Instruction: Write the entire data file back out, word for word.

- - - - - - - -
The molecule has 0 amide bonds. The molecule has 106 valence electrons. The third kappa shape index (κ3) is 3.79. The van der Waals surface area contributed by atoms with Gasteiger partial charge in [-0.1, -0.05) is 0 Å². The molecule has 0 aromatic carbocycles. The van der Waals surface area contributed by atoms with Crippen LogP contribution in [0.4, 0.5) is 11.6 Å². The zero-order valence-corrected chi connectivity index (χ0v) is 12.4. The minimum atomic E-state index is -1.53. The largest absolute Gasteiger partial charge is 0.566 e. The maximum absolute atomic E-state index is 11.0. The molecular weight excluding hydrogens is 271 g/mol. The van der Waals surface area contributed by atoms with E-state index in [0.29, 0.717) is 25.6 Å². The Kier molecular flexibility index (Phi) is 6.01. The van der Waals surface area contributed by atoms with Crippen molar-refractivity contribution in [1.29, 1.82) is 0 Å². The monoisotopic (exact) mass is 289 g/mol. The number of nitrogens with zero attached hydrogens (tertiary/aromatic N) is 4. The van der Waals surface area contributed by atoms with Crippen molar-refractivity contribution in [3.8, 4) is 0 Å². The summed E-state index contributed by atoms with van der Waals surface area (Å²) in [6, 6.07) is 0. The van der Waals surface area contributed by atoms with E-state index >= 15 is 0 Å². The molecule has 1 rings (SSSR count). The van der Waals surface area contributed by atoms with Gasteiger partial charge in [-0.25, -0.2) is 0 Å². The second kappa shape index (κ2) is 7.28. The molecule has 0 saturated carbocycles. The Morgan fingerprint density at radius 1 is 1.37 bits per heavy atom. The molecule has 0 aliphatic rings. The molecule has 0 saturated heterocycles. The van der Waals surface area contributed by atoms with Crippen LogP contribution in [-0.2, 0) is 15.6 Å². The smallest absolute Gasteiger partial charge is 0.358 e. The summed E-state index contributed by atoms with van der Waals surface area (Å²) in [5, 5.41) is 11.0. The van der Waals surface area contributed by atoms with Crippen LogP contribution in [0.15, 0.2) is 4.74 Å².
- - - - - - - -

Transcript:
The molecule has 0 amide bonds. The molecule has 106 valence electrons. The third kappa shape index (κ3) is 3.79. The van der Waals surface area contributed by atoms with Gasteiger partial charge in [-0.1, -0.05) is 0 Å². The molecule has 0 aromatic carbocycles. The van der Waals surface area contributed by atoms with Crippen LogP contribution in [0.4, 0.5) is 11.6 Å². The zero-order valence-corrected chi connectivity index (χ0v) is 12.4. The minimum atomic E-state index is -1.53. The largest absolute Gasteiger partial charge is 0.566 e. The maximum absolute atomic E-state index is 11.0. The molecular weight excluding hydrogens is 271 g/mol. The van der Waals surface area contributed by atoms with E-state index in [0.29, 0.717) is 25.6 Å². The Kier molecular flexibility index (Phi) is 6.01. The van der Waals surface area contributed by atoms with Crippen molar-refractivity contribution in [1.29, 1.82) is 0 Å². The monoisotopic (exact) mass is 289 g/mol. The number of nitrogens with zero attached hydrogens (tertiary/aromatic N) is 4. The van der Waals surface area contributed by atoms with Crippen molar-refractivity contribution in [3.8, 4) is 0 Å². The summed E-state index contributed by atoms with van der Waals surface area (Å²) in [6, 6.07) is 0. The van der Waals surface area contributed by atoms with E-state index >= 15 is 0 Å². The molecule has 1 rings (SSSR count). The van der Waals surface area contributed by atoms with Gasteiger partial charge in [-0.25, -0.2) is 0 Å². The second kappa shape index (κ2) is 7.28. The molecule has 0 saturated carbocycles. The Morgan fingerprint density at radius 1 is 1.37 bits per heavy atom. The molecule has 0 aliphatic rings. The molecule has 0 saturated heterocycles. The van der Waals surface area contributed by atoms with Crippen LogP contribution in [-0.2, 0) is 15.6 Å². The smallest absolute Gasteiger partial charge is 0.358 e. The summed E-state index contributed by atoms with van der Waals surface area (Å²) in [5, 5.41) is 11.0. The van der Waals surface area contributed by atoms with Crippen LogP contribution in [0.15, 0.2) is 4.74 Å².